>If one starts a problem by saying "let x be ...", etc., this can be
>referred to WHEN NEEDED, but the logical structure understood. The
>same holds for operators. But in many cases, these "new" operators
>are the standard ones in mathematics, which the user already knows, or
>are such simple things as abbreviations for "pack" and "unpack".
And in many cases these operators aren't the standard ones in
mathematics. Often the people simply overload the functionality
without thinking about the side effects in terms of readability,
functional integration with the whole, etc. The example of
overloading "+" when working with strings comes to mind. Check out
of the operators is not specifically defined.
>The compiler has to convert things to machine language, anyhow, and
>the user should be able to get at that, and not have to use the
>assembler language, designed with the idea of making it difficult to
>for a person to use. I would have little problem with doing that,
>myself. A versatile macro expander, with the macro structure being up
>to the user, and using weak typing, would go a long way here and
>elsewhere. This would be a totally non-optimizing mini-compiler for a
>language with few constants.
Assembler was designed to make it easy for a person to use. The lack
of standardization is what has made High Level languages popular. I
think that you are defining C in the rest of the above.
>>> By the time one reads the lengthy variable names which seem to
>>> delight the computer people, the structure of the expression is
>>So long words confuse you? I don't like them either. But it's not
>>the length of the words that make a program structure readable or
>I suspect that most mathematicians would disagree highly. We start
>teaching the use of short symbolic formulation early in algebra, and
>so this is not a problem. We can then look at the structure of the
>statements without worrying about the usually irrelevant meaning of
>the variables involved.
But that's in Mathematics. There isn't much math as complicated as
computer systems. I also suspect that mathematicians wouldn't
disagree with clearly stating base assumptions and working from there
with existing notation. After all, that's what Einstein did.
>>> It is necessary to let the user invent notation, if necessary, and
>>> for the language and compiler to help, not hinder.
>>The user can invent notation in most computer languages. The question
>>is not whether or not they can invent notation, but in what fashion
>>they will be allowed to invent that notation and what safeguards there
>>are in the language design to insure that they are clearly documented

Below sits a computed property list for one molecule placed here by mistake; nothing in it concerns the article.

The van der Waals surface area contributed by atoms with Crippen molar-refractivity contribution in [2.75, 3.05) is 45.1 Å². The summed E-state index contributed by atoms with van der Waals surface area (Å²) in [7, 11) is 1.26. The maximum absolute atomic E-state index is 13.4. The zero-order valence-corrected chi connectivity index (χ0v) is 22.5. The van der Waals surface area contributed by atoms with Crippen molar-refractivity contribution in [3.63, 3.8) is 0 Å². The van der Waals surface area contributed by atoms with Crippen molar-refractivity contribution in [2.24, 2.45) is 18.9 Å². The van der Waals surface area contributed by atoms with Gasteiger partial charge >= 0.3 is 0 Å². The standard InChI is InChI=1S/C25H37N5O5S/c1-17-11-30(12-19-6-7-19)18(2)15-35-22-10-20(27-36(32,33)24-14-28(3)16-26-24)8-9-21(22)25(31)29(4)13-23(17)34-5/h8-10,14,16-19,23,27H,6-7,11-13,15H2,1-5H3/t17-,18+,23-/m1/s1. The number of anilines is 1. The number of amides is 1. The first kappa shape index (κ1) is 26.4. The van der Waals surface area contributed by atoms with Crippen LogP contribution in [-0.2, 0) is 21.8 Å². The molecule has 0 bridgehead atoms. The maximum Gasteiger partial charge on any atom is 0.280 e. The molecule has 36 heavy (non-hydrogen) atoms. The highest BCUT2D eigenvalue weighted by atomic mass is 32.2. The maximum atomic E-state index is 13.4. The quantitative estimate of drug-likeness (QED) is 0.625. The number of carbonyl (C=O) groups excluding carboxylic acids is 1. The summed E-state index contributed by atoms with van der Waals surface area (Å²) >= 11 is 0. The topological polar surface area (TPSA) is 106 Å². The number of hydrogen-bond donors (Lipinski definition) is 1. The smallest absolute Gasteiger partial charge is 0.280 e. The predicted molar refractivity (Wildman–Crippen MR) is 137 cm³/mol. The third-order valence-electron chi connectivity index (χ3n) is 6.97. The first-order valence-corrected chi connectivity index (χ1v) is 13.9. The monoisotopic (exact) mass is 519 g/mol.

>>as being invented notations as opposed to intrinsic ones.
>A few languages allow the introduction of new types, but do not allow
>them to be called types. There were older languages which did. And
>introducing functions is not the same as introducing operators.
>Fortran compilers did optimizations at compile time for the power
>operator which become far more expensive if attempted at run time; the
>compiler is highly branched already, as it has to parse. Also,
>functions must be in prenex form, while operators can be in any order.
Mathematics is very order specific. As I see it, the problem with
this approach in software is one of stacking the definitions of types.
Four and five levels of abstraction stacked up on top of each other in
a computer program doesn't lead to code that can be understood and
debugged. I'd also argue that that sort of stacking of abstraction is
unnecessary in most cases. The argument is that with types you can
define more abstraction, but the problems with most of the code that
I've seen isn't that the code doesn't have enough abstraction, but
that it has too much inappropriate abstraction.
Taking the idea of "+" again, how do you know if the notation has been
overloaded completely and what the implementation's abstractions are?
There isn't any guarentee that a notation for a given type is going to
run through the same code that another line that appears exactly the
same is going to run through. What follows is that you can then have
two lines of code that "appear" to be exactly the same, but then have
intermediate layers of complexity that can't be identified directly.
A + B when the variables are number means add them together
A + B when the variables are strings means concatenate the strings
What does A + B mean when A was a string, but B is now a number?
Where was the type of A and B defined? Is it within a single screen?
A single module? A single program? Several programs? Were A and B
used in different ways in different places? Are the types defined
numbers or strings or something else?
I don't believe in overloading VARIABLE NAMES within a program. I
certainly would not agree with overloading other notation.